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Financial Regulatory Reform: The Dodd-Frank Wall Street Reform and Consumer Protection Act Authors: Brian M. Wong, Deborah A. Carrillo, Harpreet Bal
The Dodd-Frank Act will enact significant financial reform legislation that will have a major and lasting impact on the operations of banks, financial institutions and other financial services organizations doing business in the United States.
On July 15, 2010, the United States Senate approved the Dodd-Frank Wall Street Reform and Consumer Protection Act. The Dodd-Frank Act was approved by the United States House of Representatives on June 30, 2010 and is now expected to be signed into law by President Obama. The act will significantly reform the structure of federal financial regulation and enact new substantive requirements and regulations that will apply to a broad range of financial market participants, affecting every segment of the financial services industry. The Dodd-Frank Act strengthens oversight and regulation of banks and nonbank financial institutions, enhances regulation of over-the-counter derivatives and asset-backed securities, includes corporate governance and executive compensation reforms applicable to all public companies, creates new requirements for hedge fund and private equity fund advisers and establishes new rules for credit rating agencies. In this alert we highlight certain significant aspects of the Dodd-Frank Act. We are concurrently issuing alerts addressing in detail various provisions of this sweeping and comprehensive legislation.
Systemic Risk and Regulation
The Dodd-Frank Act creates a new framework intended to promote the financial stability of the United States financial services system. The act creates a new inter-agency regulatory authority, the Financial Stability Oversight Council, that is responsible for monitoring the activities of the financial system and recommending a framework for substantially increased regulation of financial companies and large bank holding companies.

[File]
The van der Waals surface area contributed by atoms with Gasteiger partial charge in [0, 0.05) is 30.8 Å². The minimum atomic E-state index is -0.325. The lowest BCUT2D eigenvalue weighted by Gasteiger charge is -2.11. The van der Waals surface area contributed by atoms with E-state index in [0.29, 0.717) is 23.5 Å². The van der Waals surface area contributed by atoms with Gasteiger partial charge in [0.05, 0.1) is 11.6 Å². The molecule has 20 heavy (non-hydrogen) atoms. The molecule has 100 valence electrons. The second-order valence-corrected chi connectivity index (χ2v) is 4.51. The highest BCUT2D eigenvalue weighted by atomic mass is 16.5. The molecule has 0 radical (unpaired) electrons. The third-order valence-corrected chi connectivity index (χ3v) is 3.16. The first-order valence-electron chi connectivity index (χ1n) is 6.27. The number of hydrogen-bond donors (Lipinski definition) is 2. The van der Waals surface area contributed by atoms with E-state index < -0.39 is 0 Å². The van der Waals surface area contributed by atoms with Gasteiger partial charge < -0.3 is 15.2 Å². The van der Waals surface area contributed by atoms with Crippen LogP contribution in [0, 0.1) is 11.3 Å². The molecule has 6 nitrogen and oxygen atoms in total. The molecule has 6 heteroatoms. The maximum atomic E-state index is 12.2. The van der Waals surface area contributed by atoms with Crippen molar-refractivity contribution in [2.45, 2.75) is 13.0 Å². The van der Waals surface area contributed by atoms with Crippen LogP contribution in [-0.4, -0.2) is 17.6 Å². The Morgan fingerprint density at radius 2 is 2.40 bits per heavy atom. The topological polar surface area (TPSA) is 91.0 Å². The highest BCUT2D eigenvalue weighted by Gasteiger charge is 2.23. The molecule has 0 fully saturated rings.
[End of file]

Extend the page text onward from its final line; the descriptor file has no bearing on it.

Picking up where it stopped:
The Financial Stability Oversight Council
The Financial Stability Oversight Council (FSOC) is charged with identifying and managing systemic risk in the financial system. The FSOC, chaired by the Secretary of the Treasury, will consist of ten voting members who are heads of federal financial regulatory agencies, and will also include five nonvoting members, who are heads of a new Office of Financial Research and a new Federal Insurance Office, and representatives of state insurance, banking and securities regulators.
The FSOC will have authority to designate a nonbank financial company (including a foreign company) as being subject to Federal Reserve supervision and regulation if it determines that material financial distress at the company, or the nature, scope, size, scale, concentration, interconnectedness or mix of its activities, could pose a threat to the financial stability of the United States. The FSOC’s authority to subject nonbank financial companies to regulation by the Federal Reserve is limited to nonbank financial companies that are “predominantly engaged in financial activities.” A company is considered “predominantly engaged in financial activities” if at least 85 percent of its consolidated annual gross revenues are derived from, or 85 percent of its consolidated assets are related to, activities that are financial in nature.
The FSOC will have the authority to recommend that the Federal Reserve implement stricter prudential standards and reporting and disclosure requirements for nonbank financial companies supervised by the Federal Reserve and “large interconnected bank holding companies” (those with total consolidated assets of $50 billion or more). These standards may be increased in stringency depending on a variety of factors, including the company’s size and total liabilities. The Dodd-Frank Act also authorizes the FSOC to make recommendations to the Federal Reserve on various other matters, including requiring such companies to submit resolution plans, mandating credit exposure reports, establishing concentration limits, and limiting short-term debt. The FSOC may also recommend that other federal financial regulatory agencies apply new or more stringent standards on financial activities.
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